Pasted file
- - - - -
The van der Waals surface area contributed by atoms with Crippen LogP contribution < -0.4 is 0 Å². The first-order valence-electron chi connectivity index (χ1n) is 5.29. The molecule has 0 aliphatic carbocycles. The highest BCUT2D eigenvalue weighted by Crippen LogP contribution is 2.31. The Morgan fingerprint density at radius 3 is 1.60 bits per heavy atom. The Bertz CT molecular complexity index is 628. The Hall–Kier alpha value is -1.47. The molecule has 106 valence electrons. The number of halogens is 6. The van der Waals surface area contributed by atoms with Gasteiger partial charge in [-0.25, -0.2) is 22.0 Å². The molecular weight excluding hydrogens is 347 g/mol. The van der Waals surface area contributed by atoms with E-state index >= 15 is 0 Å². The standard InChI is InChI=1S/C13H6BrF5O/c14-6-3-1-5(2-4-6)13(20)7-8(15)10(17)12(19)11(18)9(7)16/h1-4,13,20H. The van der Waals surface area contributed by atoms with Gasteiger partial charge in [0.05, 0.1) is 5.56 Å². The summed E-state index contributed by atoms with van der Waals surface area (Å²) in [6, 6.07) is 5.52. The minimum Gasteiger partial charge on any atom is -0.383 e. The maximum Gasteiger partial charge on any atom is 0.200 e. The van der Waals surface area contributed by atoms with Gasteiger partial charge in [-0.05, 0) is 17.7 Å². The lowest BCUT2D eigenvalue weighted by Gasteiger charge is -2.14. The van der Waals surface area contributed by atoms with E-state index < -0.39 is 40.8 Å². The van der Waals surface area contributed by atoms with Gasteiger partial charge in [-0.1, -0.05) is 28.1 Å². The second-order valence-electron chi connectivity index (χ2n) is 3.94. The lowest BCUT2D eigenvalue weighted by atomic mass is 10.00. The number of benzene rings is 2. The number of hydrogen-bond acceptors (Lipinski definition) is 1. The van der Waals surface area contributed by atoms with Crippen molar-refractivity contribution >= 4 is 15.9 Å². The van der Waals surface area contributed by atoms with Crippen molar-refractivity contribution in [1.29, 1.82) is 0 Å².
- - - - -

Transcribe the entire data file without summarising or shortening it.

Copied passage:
The van der Waals surface area contributed by atoms with Crippen LogP contribution < -0.4 is 0 Å². The first-order valence-electron chi connectivity index (χ1n) is 5.29. The molecule has 0 aliphatic carbocycles. The highest BCUT2D eigenvalue weighted by Crippen LogP contribution is 2.31. The Morgan fingerprint density at radius 3 is 1.60 bits per heavy atom. The Bertz CT molecular complexity index is 628. The Hall–Kier alpha value is -1.47. The molecule has 106 valence electrons. The number of halogens is 6. The van der Waals surface area contributed by atoms with Gasteiger partial charge in [-0.25, -0.2) is 22.0 Å². The molecular weight excluding hydrogens is 347 g/mol. The van der Waals surface area contributed by atoms with E-state index >= 15 is 0 Å². The standard InChI is InChI=1S/C13H6BrF5O/c14-6-3-1-5(2-4-6)13(20)7-8(15)10(17)12(19)11(18)9(7)16/h1-4,13,20H. The van der Waals surface area contributed by atoms with Gasteiger partial charge in [0.05, 0.1) is 5.56 Å². The summed E-state index contributed by atoms with van der Waals surface area (Å²) in [6, 6.07) is 5.52. The minimum Gasteiger partial charge on any atom is -0.383 e. The maximum Gasteiger partial charge on any atom is 0.200 e. The van der Waals surface area contributed by atoms with Gasteiger partial charge in [-0.05, 0) is 17.7 Å². The lowest BCUT2D eigenvalue weighted by Gasteiger charge is -2.14. The van der Waals surface area contributed by atoms with E-state index < -0.39 is 40.8 Å². The van der Waals surface area contributed by atoms with Gasteiger partial charge in [-0.1, -0.05) is 28.1 Å². The second-order valence-electron chi connectivity index (χ2n) is 3.94. The lowest BCUT2D eigenvalue weighted by atomic mass is 10.00. The number of benzene rings is 2. The number of hydrogen-bond acceptors (Lipinski definition) is 1. The van der Waals surface area contributed by atoms with Crippen molar-refractivity contribution >= 4 is 15.9 Å². The van der Waals surface area contributed by atoms with Crippen molar-refractivity contribution in [1.29, 1.82) is 0 Å².